Over the last week, the Long Beach Unified School District hosted in-person graduation ceremonies for each of its high schools, with approximately 5,280 students crossing the stage, according to district estimates, but those graduates aren’t the only ones going through a transition. The LBUSD and the city are also saying goodbye to a difficult 15 months of pandemic closures and looking forward to a, hopefully, brighter one ahead.
The last year saw the longest school closure in the district’s 130-year history, the installation of a new superintendent in Jill Baker, and a citywide scramble for a district with longheld traditions to do a lot of new things. The LBUSD shifted from in-person learning to “Zoom class,” with tens of thousands of laptops and mobile internet devices distributed.
Even as students returned to campus this spring, a huge portion of students remained at home. Teachers and families had to split their attention in ways they never had before, with some teachers running class simultaneously for students in class and on Zoom.
The district’s 70,000 students and over 10,000 employees are hoping to leave those thoughts behind as the year closes, and signs continue to point to a full reopening in the Fall.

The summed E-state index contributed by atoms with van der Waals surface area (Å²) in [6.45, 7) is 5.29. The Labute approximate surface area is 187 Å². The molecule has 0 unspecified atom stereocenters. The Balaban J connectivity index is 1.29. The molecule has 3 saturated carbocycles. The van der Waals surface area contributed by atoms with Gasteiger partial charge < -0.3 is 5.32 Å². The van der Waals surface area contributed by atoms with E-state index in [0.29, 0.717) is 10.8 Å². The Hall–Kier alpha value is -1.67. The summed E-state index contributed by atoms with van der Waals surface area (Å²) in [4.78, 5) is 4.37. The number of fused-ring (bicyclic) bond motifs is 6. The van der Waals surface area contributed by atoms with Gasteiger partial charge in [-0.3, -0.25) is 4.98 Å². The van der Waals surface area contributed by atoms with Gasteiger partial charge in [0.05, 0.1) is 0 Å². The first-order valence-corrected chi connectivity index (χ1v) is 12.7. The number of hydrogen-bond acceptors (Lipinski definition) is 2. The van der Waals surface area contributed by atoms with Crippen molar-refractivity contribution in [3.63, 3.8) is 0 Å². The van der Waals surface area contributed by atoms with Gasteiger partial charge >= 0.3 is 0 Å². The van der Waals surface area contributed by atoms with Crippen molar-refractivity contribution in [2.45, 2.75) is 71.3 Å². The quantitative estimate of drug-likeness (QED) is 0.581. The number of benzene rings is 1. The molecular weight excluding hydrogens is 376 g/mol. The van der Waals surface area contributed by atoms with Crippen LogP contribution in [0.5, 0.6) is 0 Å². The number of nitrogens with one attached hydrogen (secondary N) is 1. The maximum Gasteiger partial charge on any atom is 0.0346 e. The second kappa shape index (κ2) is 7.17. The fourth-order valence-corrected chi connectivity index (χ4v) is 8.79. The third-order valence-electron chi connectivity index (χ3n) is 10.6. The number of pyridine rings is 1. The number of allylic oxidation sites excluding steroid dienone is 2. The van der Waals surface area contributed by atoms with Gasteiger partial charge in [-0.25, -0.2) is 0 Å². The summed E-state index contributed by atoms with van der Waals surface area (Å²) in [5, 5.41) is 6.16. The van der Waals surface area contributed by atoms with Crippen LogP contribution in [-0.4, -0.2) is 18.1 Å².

In her most recent community message, Baker said, “We believe that in-person instruction and the opportunity to provide wrap-around services to families can be best accomplished with students in our schools. It is for this reason that we will be pushing to have all students return to in-person instruction for full-day, full-program experiences.”
While there’s a widespread expectation within the district of the return to a “normal” school year, there are still unanswered questions about the fall.
The LBUSD has aligned with CDC and California Department of Public Health guidelines for on-campus behavior, and the CDC hasn’t yet updated its guidelines around mask-wearing at schools, for one. That’s been the subject of quite a bit of social media chatter, and there may not be a concrete answer on that question in the short term.
Another flashpoint on Facebook in parent groups has been vaccines for students. The district has said it doesn’t plan to require students to have received a COVID-19 vaccine to return to campus, unless the state mandates that it does so.
Overall, It’s been a difficult year for everyone working in education. In her year-end messages, Baker thanked the school’s teachers and employees for their work navigating the school year, and the Teachers Association of Long Beach sent flyers to LBUSD parents thanking them for their help in educating kids while they were at home.
The hope that’s obvious everywhere is that this week’s goodbye to the 2020-21 school year will bring a goodbye to much of the year’s strife and that when classroom doors open again on Aug. 31, students and teachers will flood through them, fully together again.